Hoooo, ha ha ha ha ha ha

Hi there

Motoo Akibo, the co-creator of Doraemon, also wrote stories about the perpetually smiling Moguro Fukuzou, Warau Salesman, of which over 100 episodes were animated around 1990. What I’ve seen of Doraemon is harmless and bland. I recently care across a few episodes of Warau Salesman, which is neither. Here’s how the eponymous salesman introduces himself:

My name is Moguro Fukuzou. People call me “The Laughing Salesman.” However, I’m no ordinary salesman, because I’m in the soul business. Human souls, that is.

The world is full of lonely men and women, both young and old. I’m here to fill the gaps within your lonely souls. Completely free of charge, I might add. A satisfied customer is the only compensation I desire.

Calling card

Fukuzou’s customers are people who are not happy with their lives. One might wish to be freed from the demands others make of him; another might want recognition for heroism; yet another might resent having to work at all. Portly, knowing Fukuzou offers his services to them, changing their lives. He has an odd idea of customer satisfaction, though. At the end of each ten-minute episode, Fukuzou’s client will have destroyed his marriage, ruined his career, or be headed to prison or a mental institution, much to Fukuzou’s amusement as he walks away, laughing.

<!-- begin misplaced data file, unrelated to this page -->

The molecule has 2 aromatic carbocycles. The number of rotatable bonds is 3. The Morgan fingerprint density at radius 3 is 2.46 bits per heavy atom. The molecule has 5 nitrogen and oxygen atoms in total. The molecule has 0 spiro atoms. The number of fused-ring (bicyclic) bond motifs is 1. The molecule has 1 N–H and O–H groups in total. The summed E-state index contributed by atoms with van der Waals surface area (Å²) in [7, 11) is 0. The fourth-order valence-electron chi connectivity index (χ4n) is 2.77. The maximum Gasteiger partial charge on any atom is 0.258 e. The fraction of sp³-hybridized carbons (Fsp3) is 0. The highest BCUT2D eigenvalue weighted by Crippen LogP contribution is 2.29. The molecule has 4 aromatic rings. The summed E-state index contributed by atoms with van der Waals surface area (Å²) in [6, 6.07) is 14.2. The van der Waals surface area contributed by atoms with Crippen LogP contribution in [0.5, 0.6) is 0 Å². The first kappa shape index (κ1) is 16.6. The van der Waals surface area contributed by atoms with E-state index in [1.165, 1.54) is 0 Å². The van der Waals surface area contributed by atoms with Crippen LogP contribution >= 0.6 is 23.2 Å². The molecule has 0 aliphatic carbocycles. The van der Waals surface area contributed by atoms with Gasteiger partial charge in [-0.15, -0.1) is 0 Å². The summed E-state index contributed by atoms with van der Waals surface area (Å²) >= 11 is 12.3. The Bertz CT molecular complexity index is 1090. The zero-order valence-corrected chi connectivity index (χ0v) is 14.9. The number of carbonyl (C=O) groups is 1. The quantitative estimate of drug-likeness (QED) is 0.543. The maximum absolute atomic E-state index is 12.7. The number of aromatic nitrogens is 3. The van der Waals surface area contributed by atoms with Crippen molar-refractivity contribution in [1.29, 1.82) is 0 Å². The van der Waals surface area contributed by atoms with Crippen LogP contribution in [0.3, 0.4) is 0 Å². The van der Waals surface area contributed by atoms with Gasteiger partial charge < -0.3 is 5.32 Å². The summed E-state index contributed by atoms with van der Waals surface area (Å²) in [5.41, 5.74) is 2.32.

Jolly, smarmy Fukuzou’s rumbling voice is supplied by Tooru Oohira, who is also the Japanese voice of Fred Flintstone, Homer Simpson and Darth Vader.

Obviously, this is not a show for everyone. It’s unlikely ever to be licensed, but if its dark vision intrigues you, there are about ten episodes subtitled that you can find with a bit of persistence.

Keep smiling